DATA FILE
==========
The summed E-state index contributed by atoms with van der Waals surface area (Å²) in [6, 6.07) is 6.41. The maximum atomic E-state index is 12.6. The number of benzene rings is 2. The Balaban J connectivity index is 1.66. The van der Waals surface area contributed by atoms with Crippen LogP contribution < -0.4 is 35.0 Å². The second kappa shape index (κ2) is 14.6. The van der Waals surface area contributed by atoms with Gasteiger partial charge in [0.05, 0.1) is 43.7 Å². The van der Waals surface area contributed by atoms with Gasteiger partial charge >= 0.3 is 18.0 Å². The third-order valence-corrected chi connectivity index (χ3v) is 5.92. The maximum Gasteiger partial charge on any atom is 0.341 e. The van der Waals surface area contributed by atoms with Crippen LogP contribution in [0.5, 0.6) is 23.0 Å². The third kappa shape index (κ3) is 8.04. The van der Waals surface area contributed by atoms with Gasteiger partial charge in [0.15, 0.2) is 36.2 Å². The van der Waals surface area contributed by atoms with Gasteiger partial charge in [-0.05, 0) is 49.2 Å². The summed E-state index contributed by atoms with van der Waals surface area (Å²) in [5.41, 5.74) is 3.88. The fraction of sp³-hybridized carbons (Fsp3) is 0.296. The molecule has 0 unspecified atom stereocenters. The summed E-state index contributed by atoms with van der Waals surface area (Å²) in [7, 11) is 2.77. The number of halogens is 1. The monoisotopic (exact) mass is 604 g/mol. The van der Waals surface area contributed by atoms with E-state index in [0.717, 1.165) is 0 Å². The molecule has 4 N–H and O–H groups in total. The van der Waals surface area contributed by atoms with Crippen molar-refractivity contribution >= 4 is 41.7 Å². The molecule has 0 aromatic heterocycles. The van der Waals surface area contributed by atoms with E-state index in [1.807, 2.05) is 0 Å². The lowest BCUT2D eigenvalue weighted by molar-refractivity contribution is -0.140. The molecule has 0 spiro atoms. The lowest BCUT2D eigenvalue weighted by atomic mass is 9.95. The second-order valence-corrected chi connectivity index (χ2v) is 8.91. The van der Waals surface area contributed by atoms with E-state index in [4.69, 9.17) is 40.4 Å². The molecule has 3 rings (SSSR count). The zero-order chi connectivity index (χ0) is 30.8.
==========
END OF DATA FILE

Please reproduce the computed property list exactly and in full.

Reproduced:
The summed E-state index contributed by atoms with van der Waals surface area (Å²) in [6, 6.07) is 6.41. The maximum atomic E-state index is 12.6. The number of benzene rings is 2. The Balaban J connectivity index is 1.66. The van der Waals surface area contributed by atoms with Crippen LogP contribution < -0.4 is 35.0 Å². The second kappa shape index (κ2) is 14.6. The van der Waals surface area contributed by atoms with Gasteiger partial charge in [0.05, 0.1) is 43.7 Å². The van der Waals surface area contributed by atoms with Gasteiger partial charge >= 0.3 is 18.0 Å². The third-order valence-corrected chi connectivity index (χ3v) is 5.92. The maximum Gasteiger partial charge on any atom is 0.341 e. The van der Waals surface area contributed by atoms with Crippen LogP contribution in [0.5, 0.6) is 23.0 Å². The third kappa shape index (κ3) is 8.04. The van der Waals surface area contributed by atoms with Gasteiger partial charge in [0.15, 0.2) is 36.2 Å². The van der Waals surface area contributed by atoms with Gasteiger partial charge in [-0.05, 0) is 49.2 Å². The summed E-state index contributed by atoms with van der Waals surface area (Å²) in [5.41, 5.74) is 3.88. The fraction of sp³-hybridized carbons (Fsp3) is 0.296. The molecule has 0 unspecified atom stereocenters. The summed E-state index contributed by atoms with van der Waals surface area (Å²) in [7, 11) is 2.77. The number of halogens is 1. The monoisotopic (exact) mass is 604 g/mol. The van der Waals surface area contributed by atoms with E-state index in [0.717, 1.165) is 0 Å². The molecule has 4 N–H and O–H groups in total. The van der Waals surface area contributed by atoms with Crippen molar-refractivity contribution >= 4 is 41.7 Å². The molecule has 0 aromatic heterocycles. The van der Waals surface area contributed by atoms with E-state index in [1.807, 2.05) is 0 Å². The lowest BCUT2D eigenvalue weighted by molar-refractivity contribution is -0.140. The molecule has 0 spiro atoms. The lowest BCUT2D eigenvalue weighted by atomic mass is 9.95. The second-order valence-corrected chi connectivity index (χ2v) is 8.91. The van der Waals surface area contributed by atoms with E-state index in [4.69, 9.17) is 40.4 Å². The molecule has 3 rings (SSSR count). The zero-order chi connectivity index (χ0) is 30.8.